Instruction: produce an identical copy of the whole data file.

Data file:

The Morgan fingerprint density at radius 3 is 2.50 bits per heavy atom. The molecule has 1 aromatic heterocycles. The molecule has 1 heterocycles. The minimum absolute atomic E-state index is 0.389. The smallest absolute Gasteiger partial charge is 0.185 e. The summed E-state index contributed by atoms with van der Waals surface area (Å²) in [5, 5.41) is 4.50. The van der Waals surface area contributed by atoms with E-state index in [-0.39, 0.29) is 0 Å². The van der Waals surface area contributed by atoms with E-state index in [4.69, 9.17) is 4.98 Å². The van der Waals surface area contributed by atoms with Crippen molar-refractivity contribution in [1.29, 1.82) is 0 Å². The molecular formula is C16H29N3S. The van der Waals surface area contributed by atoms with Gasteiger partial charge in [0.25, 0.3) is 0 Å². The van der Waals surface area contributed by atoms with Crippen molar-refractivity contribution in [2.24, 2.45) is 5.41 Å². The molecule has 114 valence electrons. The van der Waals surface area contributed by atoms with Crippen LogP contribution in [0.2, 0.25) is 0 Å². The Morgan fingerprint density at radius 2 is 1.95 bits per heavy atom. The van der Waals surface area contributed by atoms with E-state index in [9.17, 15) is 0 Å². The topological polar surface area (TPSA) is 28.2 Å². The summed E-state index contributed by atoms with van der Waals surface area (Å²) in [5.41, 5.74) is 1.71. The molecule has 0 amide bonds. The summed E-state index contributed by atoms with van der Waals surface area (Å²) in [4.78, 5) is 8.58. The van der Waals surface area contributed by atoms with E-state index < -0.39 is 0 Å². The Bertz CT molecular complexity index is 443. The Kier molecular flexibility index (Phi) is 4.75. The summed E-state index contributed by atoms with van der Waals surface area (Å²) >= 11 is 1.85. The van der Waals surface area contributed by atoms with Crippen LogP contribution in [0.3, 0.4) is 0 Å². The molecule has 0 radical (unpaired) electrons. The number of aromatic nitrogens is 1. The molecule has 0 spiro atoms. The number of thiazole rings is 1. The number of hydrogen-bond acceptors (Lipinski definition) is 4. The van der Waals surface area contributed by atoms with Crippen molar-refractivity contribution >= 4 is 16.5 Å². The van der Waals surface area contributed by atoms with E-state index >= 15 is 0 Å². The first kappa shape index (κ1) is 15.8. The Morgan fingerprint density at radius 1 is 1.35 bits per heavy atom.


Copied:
The Morgan fingerprint density at radius 3 is 2.50 bits per heavy atom. The molecule has 1 aromatic heterocycles. The molecule has 1 heterocycles. The minimum absolute atomic E-state index is 0.389. The smallest absolute Gasteiger partial charge is 0.185 e. The summed E-state index contributed by atoms with van der Waals surface area (Å²) in [5, 5.41) is 4.50. The van der Waals surface area contributed by atoms with E-state index in [-0.39, 0.29) is 0 Å². The van der Waals surface area contributed by atoms with E-state index in [4.69, 9.17) is 4.98 Å². The van der Waals surface area contributed by atoms with Crippen molar-refractivity contribution in [1.29, 1.82) is 0 Å². The molecular formula is C16H29N3S. The van der Waals surface area contributed by atoms with Gasteiger partial charge in [0.25, 0.3) is 0 Å². The van der Waals surface area contributed by atoms with Crippen molar-refractivity contribution in [2.24, 2.45) is 5.41 Å². The molecule has 114 valence electrons. The van der Waals surface area contributed by atoms with Crippen LogP contribution in [0.2, 0.25) is 0 Å². The Morgan fingerprint density at radius 2 is 1.95 bits per heavy atom. The van der Waals surface area contributed by atoms with E-state index in [9.17, 15) is 0 Å². The topological polar surface area (TPSA) is 28.2 Å². The summed E-state index contributed by atoms with van der Waals surface area (Å²) in [5.41, 5.74) is 1.71. The molecule has 0 amide bonds. The summed E-state index contributed by atoms with van der Waals surface area (Å²) in [4.78, 5) is 8.58. The van der Waals surface area contributed by atoms with E-state index < -0.39 is 0 Å². The Bertz CT molecular complexity index is 443. The Kier molecular flexibility index (Phi) is 4.75. The summed E-state index contributed by atoms with van der Waals surface area (Å²) >= 11 is 1.85. The van der Waals surface area contributed by atoms with Crippen LogP contribution in [0.3, 0.4) is 0 Å². The molecule has 0 radical (unpaired) electrons. The number of aromatic nitrogens is 1. The molecule has 0 spiro atoms. The number of thiazole rings is 1. The number of hydrogen-bond acceptors (Lipinski definition) is 4. The van der Waals surface area contributed by atoms with Crippen molar-refractivity contribution >= 4 is 16.5 Å². The van der Waals surface area contributed by atoms with E-state index >= 15 is 0 Å². The first kappa shape index (κ1) is 15.8. The Morgan fingerprint density at radius 1 is 1.35 bits per heavy atom.